The International Monetary Fund does not see the threat of a global recession brought on by a widening U.S.-China trade war and potential U.S. tariffs on Mexican goods and autos, IMF Managing Director Christine Lagarde said on Wednesday. Lagarde told Reuters in an interview, however, that such escalating tariff threats were sapping business and market confidence, and could slow growth that is currently expected to improve next year.
“We don’t see a recession,” Lagarde said when asked whether U.S. President Donald Trump’s threatened tariff actions could turn global growth negative. “Decelerating growth, but growth nonetheless — 3.3 percent at the end of this year, and certainly a strong U.S. economy. We do not see at the moment, in our baseline, a recession.”
Earlier on Wednesday, the IMF said current and threatened U.S.-China tariffs could cut 2020 global gross domestic product by 0.5%, or about $455 billion — a loss larger than G20 member South Africa’s annual economic output. The estimate includes a recent U.S. tariff increase to 25% on a $200 billion list of Chinese imports as well as Trump’s threat to tax another $300 billion worth of consumer imports, representing nearly all trade between the world’s two largest economies.
The IMF’s estimate does not include Trump’s threatened 5% tariffs on goods from Mexico starting on Monday over immigration issues and ratcheting up monthly. Mexico has overtaken China this year as the largest U.S. trading partner. Lagarde called such actions “self-inflicted wounds” that must be avoided, a message she will take to a G20 finance ministers and central bank governors meeting in Fukuoka, Japan this weekend.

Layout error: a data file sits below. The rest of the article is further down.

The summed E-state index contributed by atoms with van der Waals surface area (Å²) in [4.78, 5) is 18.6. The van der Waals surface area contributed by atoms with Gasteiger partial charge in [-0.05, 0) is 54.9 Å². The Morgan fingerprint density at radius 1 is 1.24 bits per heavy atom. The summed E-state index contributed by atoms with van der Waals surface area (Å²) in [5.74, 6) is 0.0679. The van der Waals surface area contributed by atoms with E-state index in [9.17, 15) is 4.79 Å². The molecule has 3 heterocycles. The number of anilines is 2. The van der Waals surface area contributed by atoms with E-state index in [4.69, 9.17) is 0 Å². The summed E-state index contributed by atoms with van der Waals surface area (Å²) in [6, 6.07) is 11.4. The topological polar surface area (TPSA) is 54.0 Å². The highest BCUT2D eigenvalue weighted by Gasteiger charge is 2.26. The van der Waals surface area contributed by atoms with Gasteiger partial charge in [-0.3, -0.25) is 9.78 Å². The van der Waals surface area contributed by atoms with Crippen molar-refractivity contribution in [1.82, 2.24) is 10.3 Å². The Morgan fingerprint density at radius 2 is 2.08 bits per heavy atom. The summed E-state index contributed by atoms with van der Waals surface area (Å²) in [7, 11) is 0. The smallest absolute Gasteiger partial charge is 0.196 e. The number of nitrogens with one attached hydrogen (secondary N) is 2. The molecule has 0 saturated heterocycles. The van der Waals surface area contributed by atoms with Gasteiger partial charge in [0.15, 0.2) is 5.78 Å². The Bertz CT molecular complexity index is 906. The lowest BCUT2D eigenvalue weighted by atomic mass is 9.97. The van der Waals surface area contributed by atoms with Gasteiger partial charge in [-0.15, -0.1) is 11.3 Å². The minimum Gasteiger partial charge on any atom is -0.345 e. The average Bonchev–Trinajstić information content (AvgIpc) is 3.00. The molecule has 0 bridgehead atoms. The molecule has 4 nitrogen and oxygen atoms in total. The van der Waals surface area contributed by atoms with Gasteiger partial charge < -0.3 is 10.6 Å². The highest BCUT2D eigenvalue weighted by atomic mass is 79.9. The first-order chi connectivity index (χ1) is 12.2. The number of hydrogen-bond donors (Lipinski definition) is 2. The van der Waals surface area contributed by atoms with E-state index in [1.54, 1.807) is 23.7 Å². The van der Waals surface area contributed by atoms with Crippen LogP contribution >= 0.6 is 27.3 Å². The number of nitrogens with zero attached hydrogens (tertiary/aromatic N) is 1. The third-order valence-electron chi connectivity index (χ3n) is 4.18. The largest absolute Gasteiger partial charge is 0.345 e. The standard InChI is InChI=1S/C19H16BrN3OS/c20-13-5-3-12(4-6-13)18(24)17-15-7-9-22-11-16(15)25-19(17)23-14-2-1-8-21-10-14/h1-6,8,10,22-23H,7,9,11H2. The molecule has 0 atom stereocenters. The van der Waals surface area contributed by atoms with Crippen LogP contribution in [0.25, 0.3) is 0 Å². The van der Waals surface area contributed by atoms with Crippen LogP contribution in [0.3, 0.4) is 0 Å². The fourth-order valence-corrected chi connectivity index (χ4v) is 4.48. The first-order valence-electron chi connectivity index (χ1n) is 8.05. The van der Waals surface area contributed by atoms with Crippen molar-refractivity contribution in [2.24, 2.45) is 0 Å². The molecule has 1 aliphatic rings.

“One more tariff here, one more threat there, one more negotiation that has not yet started, add to a global uncertainty which is not conducive to additional growth,” she told Reuters.
In a briefing note for G20 finance leaders, the IMF said that U.S. tariffs and Chinese retaliatory measures currently in place could cut 2020 output 0.3 percent, with more than half of that impact coming from negative effects on business confidence and financial market sentiment.
The IMF also on Wednesday cut its China growth forecasts for 2019 and 2020 due to the growing trade tensions. The Fund is due to release preliminary findings of its annual assessment of the U.S. economy on Thursday. The IMF is predicting 3.6 percent global growth for 2020, but said this outlook is vulnerable to trade tensions, uncertainty over Britain’s exit from the European Union, and uncertain recoveries in some stressed economies such as Argentina and Turkey.
FIGHTING WITH FACTS
Asked whether the IMF needed to take a tougher stance against U.S. tariff actions, Lagarde said the Fund had to keep presenting facts and economic research to tell leaders: “If you go in that direction, these are the consequences. It’s for political leaders and for policymakers to decide what is in their interest.”
Lagarde said she would discuss the IMF review of its quotas and other financial resources with G20 policymakers in Fukuoka this weekend.
While the United States is opposed to increasing the Fund’s quotas, or voting shares, Lagarde said she has had good dialogues with U.S. Treasury Secretary Steven Mnuchin about the need to maintain the IMF’s total lending war chest of about $1 trillion.
“Having gone through the crisis 10 years ago and knowing the power of the fire powder that you can commit, I think it’s critically important to give a signal that the capacity to commit $1 trillion today if there is a multiple-country crisis should actually be preserved,” Lagarde said, adding she was confident that the IMF will find ways to maintain its crisis lending fund by an October deadline.
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